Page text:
New Blog Series: Ask a Food Lawyer

Have you ever wondered:

  • What does “natural” mean on food labels?
  • Do corporations really have a free speech right to advertise to children?
  •  Why are some foods containing hydrogenated oils still labeled “zero grams trans-fat?”
  •  Why can’t we just sue the food industry for making people sick?

These are just some of the questions that I’ve received from curious readers. For this new blog series, I will answer these and other questions related to the exciting and still emerging, but critical area of food law.

Many of the issues impacting our food choices everyday are complicated, often because of complex laws behind policies ranging from nutrition labels to organic standards. (You can thank lawyers for causing some of the confusion.)

From industry misinformation to a lack of government transparency to incomprehensible legalese, people who care about food are understandably confused. I want this series to take some of the mystery out of the policies behind what we eat.

Because I am not an expert in every facet of food law, I’ll be drawing on my colleagues in the field to help answer questions I can’t. As I’ve said before, lawyers play an important (yet largely invisible) role in the good food movement. Lawyers are behind every food labeling law, every regulation to improve food safety or organic standards, even the expansion of farmers markets. And people should know who these lawyers are and what they do. Lawyers do much more than file lawsuits; in fact most lawyers I know don’t work in courtroom settings at all.

What This Series is Not, a.k.a. Legal Disclaimer.

While “Ask a Food Lawyer” is a place for questions about the law, neither I (nor any other contributor) is giving legal advice. This won’t be a place to get legal advice, for example, about your new cupcake truck or backyard henhouse. These posts are for informational and educational purposes only, and do not constitute legal advice nor are we entering into an attorney-client relationship. And, since its not legal advice and is posted on the Internet, it’s neither confidential nor subject to attorney-client privilege.

Also, most legal opinions are subject to different interpretation by other lawyers. It may surprise you to learn there is often not one “right answer” and lawyers have been known to argue! The point of this series is to raise awareness about how the law applies to food and get some discussion going, not necessarily to have the last word. OK, enough of that.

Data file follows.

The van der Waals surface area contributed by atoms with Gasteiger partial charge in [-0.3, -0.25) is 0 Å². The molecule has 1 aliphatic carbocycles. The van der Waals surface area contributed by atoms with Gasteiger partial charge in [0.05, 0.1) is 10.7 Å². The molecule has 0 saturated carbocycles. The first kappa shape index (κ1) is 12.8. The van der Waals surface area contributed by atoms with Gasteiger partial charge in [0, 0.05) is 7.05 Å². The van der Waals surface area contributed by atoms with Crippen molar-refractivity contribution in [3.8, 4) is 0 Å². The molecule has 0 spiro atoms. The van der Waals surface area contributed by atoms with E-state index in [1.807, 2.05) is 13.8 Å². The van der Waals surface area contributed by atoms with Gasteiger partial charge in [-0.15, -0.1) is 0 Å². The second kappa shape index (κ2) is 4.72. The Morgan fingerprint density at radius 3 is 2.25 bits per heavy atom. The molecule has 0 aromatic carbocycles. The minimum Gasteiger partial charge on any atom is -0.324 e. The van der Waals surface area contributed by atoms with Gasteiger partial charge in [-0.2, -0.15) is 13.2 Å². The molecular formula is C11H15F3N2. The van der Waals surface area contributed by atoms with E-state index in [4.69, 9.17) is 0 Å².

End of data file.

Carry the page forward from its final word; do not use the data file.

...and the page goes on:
Assisting me with this project is Neil Thapar, an attorney based in San Francisco whose interests include food law and policy. His previous legal experience includes genetically engineered food litigation and animal welfare policy. He is also an amateur farmer. You can find him on LinkedIn and Twitter.

So, do you have a question about food law? Then here is your chance. Post a question in the comment section, or email me at Michele@EatDrinkPolitics.com (subject line = Ask a Food Lawyer), or post them to Twitter @MicheleRSimon. You can also find me on Facebook. Every two weeks or so, I’ll post a question that I’ve received along with an answer. (I may not be able to answer all questions.) You can follow along on my blog, Facebook, or on Twitter with the hashtag, #AskaFoodLawyer.

6 Responses to “New Blog Series: Ask a Food Lawyer”

  1. Debbie Calhoun says:

    Hi, are there any labeling standards for gluten free claims?
    Is there any danger in labeling an item gluten free when it is packaged in a facility that is not gluten free?
    If there aren’t any standards for labeling are there any standards that you would recommend adopting?
    We are seeing so many items labeled gluten free as marketing tools for people looking to adopt gluten free but are not celiac.
    Thanks in advance.

  2. J says:

    Does organic = non-GMO?

  3. Rebecca J says:

    What does “nondairy” mean, on a food label? I know it doesn’t always mean that the product contains no dairy products.

    I figure that there was a day, long ago, when “dairy” meant “good”, and the government thought it had to protect consumers from fake dairy products. There must be some interesting history, there.

  4. [...] to Neil Thapar for research and drafting assistance. Next up on Ask a Food Lawyer: Why are some foods containing partially hydrogenated oils labeled “zero grams trans fat”? Got [...]

  5. [...] to Neil Thapar for research and drafting assistance for Ask a Food Lawyer. Got a question? Email me: Michele@EatDrinkPolitics.com. (Sorry, but I can’t answer all [...]

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